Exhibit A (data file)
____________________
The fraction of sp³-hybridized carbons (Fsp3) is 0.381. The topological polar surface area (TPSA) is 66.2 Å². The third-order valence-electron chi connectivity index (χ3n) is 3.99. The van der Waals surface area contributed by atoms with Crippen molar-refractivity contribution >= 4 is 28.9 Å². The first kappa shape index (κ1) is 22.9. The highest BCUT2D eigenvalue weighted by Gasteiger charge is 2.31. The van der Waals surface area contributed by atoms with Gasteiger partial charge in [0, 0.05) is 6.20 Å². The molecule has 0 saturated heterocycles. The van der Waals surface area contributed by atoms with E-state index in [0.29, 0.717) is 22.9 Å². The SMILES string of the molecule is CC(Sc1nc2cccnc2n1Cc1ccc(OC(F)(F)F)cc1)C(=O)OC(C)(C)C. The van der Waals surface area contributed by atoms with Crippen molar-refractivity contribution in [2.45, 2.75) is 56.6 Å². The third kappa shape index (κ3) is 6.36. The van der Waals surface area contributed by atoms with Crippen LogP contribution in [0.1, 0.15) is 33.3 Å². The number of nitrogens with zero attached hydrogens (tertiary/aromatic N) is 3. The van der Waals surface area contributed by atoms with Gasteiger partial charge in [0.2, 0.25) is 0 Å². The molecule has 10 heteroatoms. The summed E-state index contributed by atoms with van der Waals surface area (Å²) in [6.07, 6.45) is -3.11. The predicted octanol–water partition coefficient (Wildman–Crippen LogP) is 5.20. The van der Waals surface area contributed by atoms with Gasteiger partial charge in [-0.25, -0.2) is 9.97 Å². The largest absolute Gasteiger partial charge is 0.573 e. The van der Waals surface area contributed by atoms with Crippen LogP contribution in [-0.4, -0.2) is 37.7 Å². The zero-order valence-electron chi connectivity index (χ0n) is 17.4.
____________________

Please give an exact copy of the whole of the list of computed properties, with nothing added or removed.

The fraction of sp³-hybridized carbons (Fsp3) is 0.381. The topological polar surface area (TPSA) is 66.2 Å². The third-order valence-electron chi connectivity index (χ3n) is 3.99. The van der Waals surface area contributed by atoms with Crippen molar-refractivity contribution >= 4 is 28.9 Å². The first kappa shape index (κ1) is 22.9. The highest BCUT2D eigenvalue weighted by Gasteiger charge is 2.31. The van der Waals surface area contributed by atoms with Gasteiger partial charge in [0, 0.05) is 6.20 Å². The molecule has 0 saturated heterocycles. The van der Waals surface area contributed by atoms with E-state index in [0.29, 0.717) is 22.9 Å². The SMILES string of the molecule is CC(Sc1nc2cccnc2n1Cc1ccc(OC(F)(F)F)cc1)C(=O)OC(C)(C)C. The van der Waals surface area contributed by atoms with Crippen molar-refractivity contribution in [2.45, 2.75) is 56.6 Å². The third kappa shape index (κ3) is 6.36. The van der Waals surface area contributed by atoms with Crippen LogP contribution in [0.1, 0.15) is 33.3 Å². The number of nitrogens with zero attached hydrogens (tertiary/aromatic N) is 3. The van der Waals surface area contributed by atoms with Gasteiger partial charge in [0.2, 0.25) is 0 Å². The molecule has 10 heteroatoms. The summed E-state index contributed by atoms with van der Waals surface area (Å²) in [6.07, 6.45) is -3.11. The predicted octanol–water partition coefficient (Wildman–Crippen LogP) is 5.20. The van der Waals surface area contributed by atoms with Gasteiger partial charge in [-0.25, -0.2) is 9.97 Å². The largest absolute Gasteiger partial charge is 0.573 e. The van der Waals surface area contributed by atoms with Crippen LogP contribution in [-0.4, -0.2) is 37.7 Å². The zero-order valence-electron chi connectivity index (χ0n) is 17.4.